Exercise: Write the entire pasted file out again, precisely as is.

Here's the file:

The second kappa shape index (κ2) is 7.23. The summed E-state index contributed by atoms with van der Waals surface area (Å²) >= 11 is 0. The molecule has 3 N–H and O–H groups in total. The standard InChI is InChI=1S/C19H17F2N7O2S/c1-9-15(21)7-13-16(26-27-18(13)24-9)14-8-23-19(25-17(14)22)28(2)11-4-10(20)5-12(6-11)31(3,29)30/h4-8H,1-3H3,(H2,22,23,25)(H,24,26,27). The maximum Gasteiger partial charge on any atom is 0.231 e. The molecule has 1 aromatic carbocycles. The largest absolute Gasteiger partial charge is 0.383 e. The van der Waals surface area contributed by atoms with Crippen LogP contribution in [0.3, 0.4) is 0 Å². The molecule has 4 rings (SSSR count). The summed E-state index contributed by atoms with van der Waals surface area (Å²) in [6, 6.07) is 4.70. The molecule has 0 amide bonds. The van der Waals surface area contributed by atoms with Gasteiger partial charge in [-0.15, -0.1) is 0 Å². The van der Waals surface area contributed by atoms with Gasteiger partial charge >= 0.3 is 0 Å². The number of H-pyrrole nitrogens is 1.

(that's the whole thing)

The second kappa shape index (κ2) is 7.23. The summed E-state index contributed by atoms with van der Waals surface area (Å²) >= 11 is 0. The molecule has 3 N–H and O–H groups in total. The standard InChI is InChI=1S/C19H17F2N7O2S/c1-9-15(21)7-13-16(26-27-18(13)24-9)14-8-23-19(25-17(14)22)28(2)11-4-10(20)5-12(6-11)31(3,29)30/h4-8H,1-3H3,(H2,22,23,25)(H,24,26,27). The maximum Gasteiger partial charge on any atom is 0.231 e. The molecule has 1 aromatic carbocycles. The largest absolute Gasteiger partial charge is 0.383 e. The van der Waals surface area contributed by atoms with Crippen LogP contribution in [0.3, 0.4) is 0 Å². The molecule has 4 rings (SSSR count). The summed E-state index contributed by atoms with van der Waals surface area (Å²) in [6, 6.07) is 4.70. The molecule has 0 amide bonds. The van der Waals surface area contributed by atoms with Gasteiger partial charge in [-0.15, -0.1) is 0 Å². The van der Waals surface area contributed by atoms with Gasteiger partial charge >= 0.3 is 0 Å². The number of H-pyrrole nitrogens is 1.